Adolescent-onset cannabis use is associated with mental disorders including a risk of developing a psychotic disorder (including schizophrenia) which is increased in those with a family history. Regular use in adolescence is also associated with anxiety, depression, suicidality and deterioration in symptoms in those who already have depression, bipolar disorder or schizophrenia.
Assessment should include enquiring about cannabis use in the past year and this may be incorporated into adolescent psychosocial screening tool such as HEEADSSS. If the young person endorses use in the last year, then the CRAFFT questions can help to elicit problematic substance misuse. Cannabis use is detectable on urine toxicology testing although this is not true for synthetic cannabinoids. Emergency presentations related to cannabis are rare. For those with acute marijuana intoxication, supportive care is all that is required.
There are no specific pharmacotherapies available to treat cannabis use disorder and intervention is based on motivational enhancement and cognitive behavioural therapies, which may be delivered in individual or group settings.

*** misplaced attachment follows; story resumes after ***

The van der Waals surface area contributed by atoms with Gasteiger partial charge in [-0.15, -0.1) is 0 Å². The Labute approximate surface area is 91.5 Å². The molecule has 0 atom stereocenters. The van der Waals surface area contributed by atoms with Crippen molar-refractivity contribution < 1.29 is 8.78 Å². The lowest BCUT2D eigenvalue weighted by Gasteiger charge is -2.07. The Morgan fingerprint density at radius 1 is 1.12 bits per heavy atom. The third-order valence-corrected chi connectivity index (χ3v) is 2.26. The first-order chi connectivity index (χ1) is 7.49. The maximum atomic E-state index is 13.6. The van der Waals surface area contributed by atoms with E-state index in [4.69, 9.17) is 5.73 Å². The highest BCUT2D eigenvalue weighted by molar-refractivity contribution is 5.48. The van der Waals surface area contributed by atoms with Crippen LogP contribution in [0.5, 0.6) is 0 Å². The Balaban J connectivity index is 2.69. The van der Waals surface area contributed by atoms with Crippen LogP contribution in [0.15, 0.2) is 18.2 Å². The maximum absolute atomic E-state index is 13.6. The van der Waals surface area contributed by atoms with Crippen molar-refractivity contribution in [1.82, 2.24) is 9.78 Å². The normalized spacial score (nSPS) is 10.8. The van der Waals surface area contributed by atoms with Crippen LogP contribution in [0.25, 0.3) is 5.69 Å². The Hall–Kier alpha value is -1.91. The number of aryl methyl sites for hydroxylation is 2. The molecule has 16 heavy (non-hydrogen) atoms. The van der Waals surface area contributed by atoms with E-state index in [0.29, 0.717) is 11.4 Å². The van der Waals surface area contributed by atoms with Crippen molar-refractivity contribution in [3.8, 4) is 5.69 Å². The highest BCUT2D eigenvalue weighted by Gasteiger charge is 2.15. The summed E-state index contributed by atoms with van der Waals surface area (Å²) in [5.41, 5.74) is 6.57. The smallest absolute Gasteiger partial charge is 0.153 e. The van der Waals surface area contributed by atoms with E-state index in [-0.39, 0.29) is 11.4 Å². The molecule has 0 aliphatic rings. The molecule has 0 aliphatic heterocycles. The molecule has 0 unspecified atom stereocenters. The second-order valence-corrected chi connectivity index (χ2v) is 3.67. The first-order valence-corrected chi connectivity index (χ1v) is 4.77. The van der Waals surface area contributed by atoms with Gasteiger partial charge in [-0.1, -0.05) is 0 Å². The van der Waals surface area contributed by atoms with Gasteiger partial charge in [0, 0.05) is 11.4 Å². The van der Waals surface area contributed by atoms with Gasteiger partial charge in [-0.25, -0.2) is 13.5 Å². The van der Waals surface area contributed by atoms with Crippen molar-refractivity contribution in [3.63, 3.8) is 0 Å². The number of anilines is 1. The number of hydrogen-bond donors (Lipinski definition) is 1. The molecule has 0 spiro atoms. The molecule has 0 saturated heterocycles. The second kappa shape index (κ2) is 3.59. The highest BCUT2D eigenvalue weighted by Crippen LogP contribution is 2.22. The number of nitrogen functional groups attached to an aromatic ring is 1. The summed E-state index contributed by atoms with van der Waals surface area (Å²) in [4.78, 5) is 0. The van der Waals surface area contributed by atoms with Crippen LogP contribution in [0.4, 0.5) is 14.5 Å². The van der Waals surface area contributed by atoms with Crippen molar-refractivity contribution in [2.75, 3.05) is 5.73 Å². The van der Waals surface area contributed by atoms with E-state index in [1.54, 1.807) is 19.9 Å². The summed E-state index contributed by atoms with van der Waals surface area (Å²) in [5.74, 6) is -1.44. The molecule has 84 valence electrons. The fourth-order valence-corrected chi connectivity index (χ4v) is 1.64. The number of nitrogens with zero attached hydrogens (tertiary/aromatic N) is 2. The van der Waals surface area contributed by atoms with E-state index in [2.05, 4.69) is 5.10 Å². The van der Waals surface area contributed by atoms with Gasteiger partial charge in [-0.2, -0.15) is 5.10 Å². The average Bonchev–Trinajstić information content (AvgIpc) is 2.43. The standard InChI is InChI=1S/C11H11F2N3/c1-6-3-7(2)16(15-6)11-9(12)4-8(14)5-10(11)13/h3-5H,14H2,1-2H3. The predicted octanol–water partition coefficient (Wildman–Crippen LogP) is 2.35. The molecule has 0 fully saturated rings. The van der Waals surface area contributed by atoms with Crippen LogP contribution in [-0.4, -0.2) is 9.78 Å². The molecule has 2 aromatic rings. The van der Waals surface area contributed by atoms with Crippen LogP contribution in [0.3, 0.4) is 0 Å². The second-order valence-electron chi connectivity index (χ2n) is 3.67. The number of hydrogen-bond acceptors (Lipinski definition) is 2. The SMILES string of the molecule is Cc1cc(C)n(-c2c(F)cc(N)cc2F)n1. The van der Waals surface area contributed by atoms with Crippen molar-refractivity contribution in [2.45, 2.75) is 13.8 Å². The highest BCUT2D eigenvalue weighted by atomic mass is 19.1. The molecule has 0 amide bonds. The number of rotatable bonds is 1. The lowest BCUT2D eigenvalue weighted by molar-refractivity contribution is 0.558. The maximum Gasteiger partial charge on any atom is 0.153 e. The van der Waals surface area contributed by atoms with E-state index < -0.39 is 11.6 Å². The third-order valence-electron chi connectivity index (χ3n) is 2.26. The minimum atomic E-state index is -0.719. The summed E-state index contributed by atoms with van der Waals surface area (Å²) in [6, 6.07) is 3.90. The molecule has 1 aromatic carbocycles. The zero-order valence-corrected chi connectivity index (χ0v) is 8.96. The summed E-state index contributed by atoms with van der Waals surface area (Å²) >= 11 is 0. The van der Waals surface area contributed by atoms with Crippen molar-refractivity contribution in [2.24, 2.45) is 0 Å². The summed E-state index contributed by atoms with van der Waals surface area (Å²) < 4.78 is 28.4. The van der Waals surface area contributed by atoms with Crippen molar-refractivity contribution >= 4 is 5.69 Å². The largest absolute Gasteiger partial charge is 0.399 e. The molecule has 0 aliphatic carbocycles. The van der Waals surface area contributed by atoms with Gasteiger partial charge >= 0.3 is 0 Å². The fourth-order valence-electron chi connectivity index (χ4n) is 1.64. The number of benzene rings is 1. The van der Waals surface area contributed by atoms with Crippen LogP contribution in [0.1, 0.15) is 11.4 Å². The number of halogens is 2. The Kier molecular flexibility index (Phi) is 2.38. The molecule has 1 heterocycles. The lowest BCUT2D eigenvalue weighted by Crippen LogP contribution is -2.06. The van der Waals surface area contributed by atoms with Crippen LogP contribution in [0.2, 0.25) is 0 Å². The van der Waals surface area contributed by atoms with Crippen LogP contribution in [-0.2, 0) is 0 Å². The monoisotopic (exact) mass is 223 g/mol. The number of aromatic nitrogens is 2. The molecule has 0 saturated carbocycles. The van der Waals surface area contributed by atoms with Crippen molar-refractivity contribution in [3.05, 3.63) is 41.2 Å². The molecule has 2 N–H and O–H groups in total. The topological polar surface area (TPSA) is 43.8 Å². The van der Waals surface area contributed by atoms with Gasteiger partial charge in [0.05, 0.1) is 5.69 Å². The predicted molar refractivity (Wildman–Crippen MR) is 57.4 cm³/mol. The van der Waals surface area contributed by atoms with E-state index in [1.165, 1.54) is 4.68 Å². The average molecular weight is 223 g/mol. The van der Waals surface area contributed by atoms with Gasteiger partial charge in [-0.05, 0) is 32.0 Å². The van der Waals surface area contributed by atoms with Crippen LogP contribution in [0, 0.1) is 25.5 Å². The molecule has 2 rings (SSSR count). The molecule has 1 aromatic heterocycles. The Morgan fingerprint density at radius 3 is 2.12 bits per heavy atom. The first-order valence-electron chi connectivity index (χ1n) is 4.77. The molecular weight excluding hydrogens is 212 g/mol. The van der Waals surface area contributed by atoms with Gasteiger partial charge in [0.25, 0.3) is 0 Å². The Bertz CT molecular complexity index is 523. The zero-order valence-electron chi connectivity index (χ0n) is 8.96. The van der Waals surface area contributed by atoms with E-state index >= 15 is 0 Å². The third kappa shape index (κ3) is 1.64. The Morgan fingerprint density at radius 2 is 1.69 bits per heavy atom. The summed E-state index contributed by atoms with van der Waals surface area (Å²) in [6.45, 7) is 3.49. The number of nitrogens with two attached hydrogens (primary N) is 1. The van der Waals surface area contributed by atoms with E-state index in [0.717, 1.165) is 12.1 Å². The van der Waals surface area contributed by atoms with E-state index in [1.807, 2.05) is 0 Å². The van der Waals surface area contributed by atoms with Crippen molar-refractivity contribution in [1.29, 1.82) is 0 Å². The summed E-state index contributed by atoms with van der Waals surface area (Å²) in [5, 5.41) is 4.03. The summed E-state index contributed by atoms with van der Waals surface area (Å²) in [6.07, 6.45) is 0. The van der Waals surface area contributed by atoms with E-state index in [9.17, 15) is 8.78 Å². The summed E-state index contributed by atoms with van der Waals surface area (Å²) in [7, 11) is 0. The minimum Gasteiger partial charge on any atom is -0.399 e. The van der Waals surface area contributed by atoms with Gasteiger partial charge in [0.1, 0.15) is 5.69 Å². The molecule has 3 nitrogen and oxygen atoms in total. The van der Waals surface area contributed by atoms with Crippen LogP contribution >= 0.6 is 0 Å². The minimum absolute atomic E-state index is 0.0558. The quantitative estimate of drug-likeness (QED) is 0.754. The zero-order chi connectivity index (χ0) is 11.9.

Other drugs of abuse
Use of other drugs of abuse such as opioids, MDMA (ecstasy), benzodiazepines, amphetamines, LSD, ketamine and novel psychoactive substances is much less common in adolescence, but they are all associated with significant potential harms.
Novel psychoactive substances are synthetic drugs that are designed to mimic the effects of other psychoactive substances. They can be grouped into four main categories—stimulants, cannabinoids, hallucinogens and depressants—and all can be taken in a number of ways. Toxicity is a significant concern for novel psychoactive substances and they are not “safe” alternatives.
Inhalants are most frequently used by younger adolescents (10–12yrs) and use decreases with age. The four groups of inhalants are volatile solvents, aerosols, nitrites and medical gases. They have a rapid onset of action, low cost and are often readily available in legal products such as spray paint, glues, cleaning fluid, permanent markers and deodorants. They are typically inhaled from a plastic bag (“bagging”) or saturated cloth (“huffing”).